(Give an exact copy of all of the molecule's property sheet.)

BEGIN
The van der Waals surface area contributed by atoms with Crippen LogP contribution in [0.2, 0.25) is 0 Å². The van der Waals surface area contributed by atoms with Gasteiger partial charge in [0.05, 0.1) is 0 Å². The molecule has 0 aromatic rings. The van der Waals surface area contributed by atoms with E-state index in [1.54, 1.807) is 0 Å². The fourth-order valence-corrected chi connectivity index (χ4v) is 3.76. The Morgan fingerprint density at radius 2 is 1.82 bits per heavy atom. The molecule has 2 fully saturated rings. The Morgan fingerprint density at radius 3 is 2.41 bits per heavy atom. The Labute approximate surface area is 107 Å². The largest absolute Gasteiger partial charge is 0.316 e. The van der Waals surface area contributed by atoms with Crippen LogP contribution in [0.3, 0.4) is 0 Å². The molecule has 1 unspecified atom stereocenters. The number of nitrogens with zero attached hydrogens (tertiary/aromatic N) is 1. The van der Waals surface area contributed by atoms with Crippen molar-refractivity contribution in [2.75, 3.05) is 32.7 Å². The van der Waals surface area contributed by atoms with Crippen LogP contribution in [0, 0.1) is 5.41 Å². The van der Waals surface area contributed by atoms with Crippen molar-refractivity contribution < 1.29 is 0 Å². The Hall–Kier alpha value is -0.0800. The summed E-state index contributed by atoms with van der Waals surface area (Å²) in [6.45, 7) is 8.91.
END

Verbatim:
The van der Waals surface area contributed by atoms with Crippen LogP contribution in [0.2, 0.25) is 0 Å². The van der Waals surface area contributed by atoms with Gasteiger partial charge in [0.05, 0.1) is 0 Å². The molecule has 0 aromatic rings. The van der Waals surface area contributed by atoms with E-state index in [1.54, 1.807) is 0 Å². The fourth-order valence-corrected chi connectivity index (χ4v) is 3.76. The Morgan fingerprint density at radius 2 is 1.82 bits per heavy atom. The molecule has 2 fully saturated rings. The Morgan fingerprint density at radius 3 is 2.41 bits per heavy atom. The Labute approximate surface area is 107 Å². The largest absolute Gasteiger partial charge is 0.316 e. The van der Waals surface area contributed by atoms with Crippen LogP contribution in [0.3, 0.4) is 0 Å². The molecule has 1 unspecified atom stereocenters. The number of nitrogens with zero attached hydrogens (tertiary/aromatic N) is 1. The van der Waals surface area contributed by atoms with Crippen molar-refractivity contribution in [2.75, 3.05) is 32.7 Å². The van der Waals surface area contributed by atoms with Crippen LogP contribution in [0, 0.1) is 5.41 Å². The van der Waals surface area contributed by atoms with Crippen molar-refractivity contribution < 1.29 is 0 Å². The Hall–Kier alpha value is -0.0800. The summed E-state index contributed by atoms with van der Waals surface area (Å²) in [6.45, 7) is 8.91.